1/2 or 3/4 oz spinnerbaits are all you need. If you try you can get by with just a few and mix and match skirts and blades as needed. I don't mean that's the only bait you need. Just that a couple SBs will suffice.

I use a kayak. $600 vs whatever you can stand to pay for a bass boat that depreciates faster than a new car.

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On 11/28/2016 at 11:13 AM, roadwarrior said:

I don't think this is generally the case at all. As a specific example, pouring and assembling your own jigs probably requires a hundred jigs or more to break even if you assign $0 for your time. This certainly can be fun, but not":cost effective".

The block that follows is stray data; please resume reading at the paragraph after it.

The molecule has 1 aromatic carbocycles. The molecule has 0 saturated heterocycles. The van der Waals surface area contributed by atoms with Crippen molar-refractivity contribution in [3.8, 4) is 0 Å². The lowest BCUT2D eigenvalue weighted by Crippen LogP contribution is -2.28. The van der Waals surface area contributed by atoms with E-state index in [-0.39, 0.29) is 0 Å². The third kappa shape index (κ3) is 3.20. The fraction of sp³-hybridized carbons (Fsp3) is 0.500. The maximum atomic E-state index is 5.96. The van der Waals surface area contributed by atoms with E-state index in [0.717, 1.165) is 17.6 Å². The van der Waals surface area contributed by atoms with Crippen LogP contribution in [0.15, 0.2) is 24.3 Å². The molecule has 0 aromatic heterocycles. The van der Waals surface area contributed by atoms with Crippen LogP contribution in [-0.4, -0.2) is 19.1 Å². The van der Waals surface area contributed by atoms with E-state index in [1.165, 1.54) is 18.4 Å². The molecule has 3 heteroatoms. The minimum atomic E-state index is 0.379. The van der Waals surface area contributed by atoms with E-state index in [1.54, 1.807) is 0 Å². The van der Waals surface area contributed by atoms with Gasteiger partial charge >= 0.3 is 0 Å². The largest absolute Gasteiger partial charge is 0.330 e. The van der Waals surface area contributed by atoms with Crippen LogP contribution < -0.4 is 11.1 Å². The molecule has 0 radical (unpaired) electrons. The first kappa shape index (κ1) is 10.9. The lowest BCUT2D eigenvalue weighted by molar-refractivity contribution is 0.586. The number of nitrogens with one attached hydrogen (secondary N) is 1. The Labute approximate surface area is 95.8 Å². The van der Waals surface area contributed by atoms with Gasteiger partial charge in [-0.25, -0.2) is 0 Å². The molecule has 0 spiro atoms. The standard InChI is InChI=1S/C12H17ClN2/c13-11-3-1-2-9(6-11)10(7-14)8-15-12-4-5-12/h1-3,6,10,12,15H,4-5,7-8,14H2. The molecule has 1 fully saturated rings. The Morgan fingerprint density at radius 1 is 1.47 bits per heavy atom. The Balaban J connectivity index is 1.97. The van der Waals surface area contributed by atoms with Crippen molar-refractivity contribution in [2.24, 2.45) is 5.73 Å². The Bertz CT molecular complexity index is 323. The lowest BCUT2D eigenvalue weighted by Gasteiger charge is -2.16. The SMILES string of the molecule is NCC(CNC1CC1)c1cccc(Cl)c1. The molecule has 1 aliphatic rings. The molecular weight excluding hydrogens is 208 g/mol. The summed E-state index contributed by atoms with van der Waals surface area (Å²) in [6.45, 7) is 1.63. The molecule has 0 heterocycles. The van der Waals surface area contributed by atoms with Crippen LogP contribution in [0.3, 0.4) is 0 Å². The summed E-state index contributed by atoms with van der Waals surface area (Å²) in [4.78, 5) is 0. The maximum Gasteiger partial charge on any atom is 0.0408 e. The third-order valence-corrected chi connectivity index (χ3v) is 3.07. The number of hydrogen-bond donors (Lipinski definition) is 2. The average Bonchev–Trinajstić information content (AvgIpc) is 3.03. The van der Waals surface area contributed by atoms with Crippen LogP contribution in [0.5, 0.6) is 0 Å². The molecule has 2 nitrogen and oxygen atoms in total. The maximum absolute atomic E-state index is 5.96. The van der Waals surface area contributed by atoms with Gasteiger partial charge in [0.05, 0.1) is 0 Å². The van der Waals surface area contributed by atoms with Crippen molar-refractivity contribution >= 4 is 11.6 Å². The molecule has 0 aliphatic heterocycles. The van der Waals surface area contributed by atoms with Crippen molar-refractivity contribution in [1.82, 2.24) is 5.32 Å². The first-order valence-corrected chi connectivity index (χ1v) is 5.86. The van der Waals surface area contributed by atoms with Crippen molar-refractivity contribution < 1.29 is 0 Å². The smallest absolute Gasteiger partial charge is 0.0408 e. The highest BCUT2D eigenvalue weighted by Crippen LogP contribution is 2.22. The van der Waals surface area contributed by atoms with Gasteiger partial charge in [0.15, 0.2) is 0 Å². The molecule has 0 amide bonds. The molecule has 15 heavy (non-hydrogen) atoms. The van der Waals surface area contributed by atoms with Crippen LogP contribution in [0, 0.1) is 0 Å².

I agree with this. As something of a "jig addict" I always have one tied on. What I like in a jig changes from season to season and year to year. I would wind up buying many molds. What I find more cost effective is to purchase finished jig heads and then tie my own skirts. A finished jig with a trailer then costs me about $ 1.50 on average.